HAP 1 - Cardiovascular System - Impulse

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1. 
What are the specialised cells that initiate the electrical impulse in the heart.
 
Sinoatrial node (pacemarker) is a group of specialised muscle cells under the superior vena cava in the top of the right atria
 
2. 
How is the electrical pathway initiated?
 
The sinoatrial node opens its sodium channels the fastest of any cardiac muscle cell which starts an action potential
 
3. 
What is the second node of the electrical pathway and what does it do?
 
There is an internodal pathway and the second node is the Atrioventricular node, which slows down the pulse allowing time for the ventricles to fill before contraction.
 
4. 
What is the third part of the electrical pathway of the heart?
 
Bundle of His, Atrioventicular bundle.
 
5. 
What is the fourth part of the electrical pathway of the heart?
 
Bundle branches which branch off from the bundle of His, down the Septum to the apex
 
6. 
What is the last part of the electrical pathway of the heart?
 
The Purkinje fibres conduct the impluse from the apex toward the artia of the heart. This contracts the heart in an upward direction squeezing blood through the semilunar valves into the arteries with force (pressure).
These fibres spread the impulse to every other cell they are attached to.
 
7. 
Label this diagram
   
8. 
Explain the initation and conduction of electrical impulses in the heart (SHORT ANSWER)
 
Intrinsic Cardiac Conduction
*The hear can generate its own action potentials by opening its own sodium channels
* Auto-rhythmic cardiac cells generate action potentials which set the heart's nasic rhythm
* The cells of the sinoatrial (SA) node do this more rapidly than any other cardiac muscle cells,
* this is why it is called the pacemaker. Even though other cells are capable, but just not as quickly.
* The autonomic nervous system coordinates and modifies the pace (extrinsic cardiac conduction)

In order to contract, and pump blood, impulses spread through specialised muscle cells from the
*Sino-atrial (SA) node
* Atrioventricular (AV) node
* AV bundle (bundle of His)
* Right and left bundle branches
* Purkinje fibres

Sino-atrial node depolarises leads to an impulse
The impulse spreads across both atria to AV node
Atrial cells then contract
Impulse slowed through the AV node which allowed the blood to reach the ventricles before the impulse
Impluse tracels across the AV bundle, down the left and right bundle branhes to Purkinje fibres
Ventricles depolarise and then contract
Contraction begins in the apex and spreads upwards.
 
9. 
What is a polarised cell?
 
negative in and positive out
Potassium in and Sodium out
 
10. 
What is a depolarised cell?
 
positive in and negative out
Sodium in and Potassium in
 
11. 
What is repolarised?
 
negative in and positive out
Sodium in and Potassium out
 
12. 
Draw and label a graph of an ECG
   
13. 
Label this diagram
   
14. 
How does an ECG work?
 
Electrocardiogram
In order to contract, cardiac muscle cells move Sodium ions and then Potassium ions aross their plasma membrane (the same as for skeletal muscle contraction)
This leads to an electrical signal that can be recorded (on the ECG)
Producing the PQRST complex waves

ECG recorded the hearts electrical activity and monitors cardiac changes
It cannot show contractions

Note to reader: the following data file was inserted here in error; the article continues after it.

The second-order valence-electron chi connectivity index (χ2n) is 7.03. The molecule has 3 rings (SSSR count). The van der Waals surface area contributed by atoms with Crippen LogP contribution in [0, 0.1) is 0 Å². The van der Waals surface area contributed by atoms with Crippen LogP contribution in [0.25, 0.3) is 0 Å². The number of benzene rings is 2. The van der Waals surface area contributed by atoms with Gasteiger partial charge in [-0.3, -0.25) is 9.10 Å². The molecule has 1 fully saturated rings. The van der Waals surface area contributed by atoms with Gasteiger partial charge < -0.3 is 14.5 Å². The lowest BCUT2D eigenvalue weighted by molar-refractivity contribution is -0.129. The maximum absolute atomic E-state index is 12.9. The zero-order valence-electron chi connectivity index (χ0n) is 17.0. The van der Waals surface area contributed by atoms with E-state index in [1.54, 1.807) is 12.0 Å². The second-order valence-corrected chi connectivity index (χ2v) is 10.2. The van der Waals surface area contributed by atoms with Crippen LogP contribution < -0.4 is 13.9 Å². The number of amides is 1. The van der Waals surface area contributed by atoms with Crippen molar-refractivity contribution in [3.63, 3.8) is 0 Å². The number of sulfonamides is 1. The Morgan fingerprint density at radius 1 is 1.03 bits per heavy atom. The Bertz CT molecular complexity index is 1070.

The P wave = atrial depolarization
The ORS complex = ventricular depolarization (artial repolarisation is hidden within this complex)
The T wave = ventricular repolarisation
 
15. 
What is happening at each wave of an ECG?
 
Electrocardiogram

P wave = atrial depolarisation
QRS cpmlex = ventricular depolarisation (artial repolarisation is hidden in the complex)
T wave = ventricular repolarisation
 
16. 
What is the cardiac cycle?
 
All events associated with the pressure and volume changes within the heart during one heart beat

Cardiac cycle:
Systole = contraction
Diastole = relaxation
Cardiac cycle = All events associated with pressure and volume changes within the heart during one heart beat
 
17. 
What are the events during the cardiac cycle?
 
Mid-late - diastole (ventricular filling - relaxation of the muscles then artia contraction or systole)
Ventricle systole (ventricle contraction) - pushing the blood out of the ventricles
Early diastole (ventricular relaxation then ventricular filling)
 
18. 
Describe mid-to-late diastole.
 
(when the heart is relaxed)
Blood flows passively through the open AV valves into the ventricles
80% of vlood enters the ventricles this way
The SL valves are closed
Artia depolarise which leads to contractions which leads to the remaining 20% of blood being pumped into the ventricles via atria systole
The impluse now spreads via the AV node, through the AV bundle and bundle branchs to the Pukinje fibres
 
19. 
Describe ventricular systole
 
As the bentricles fill the AV valves drift upwards
The ventricles then depolarise and begin to contract
The pressure increases as the SL valves are closed
The AV valves snape close which leads to the lub
heart sound.
At same time the artia repolarise which leads to atrial diasotle and passive filling
increasing ventricular press, less than the pressure in the great vessels, which leads to the opening of the semilunar valves
Blood is then pumped into the aorta and pulmonary arteries
 
20. 
Describe early diastole
 
Ventricular repolarisation which leads to a decrease in ventricular pressure
The blood in the great vessels then falls back towards the ventricles, snapping the semilunar valves shut which is the dub sound.
During ventricular systole the atria have been in distole, filling with blood and the intra-artial pressure as been increased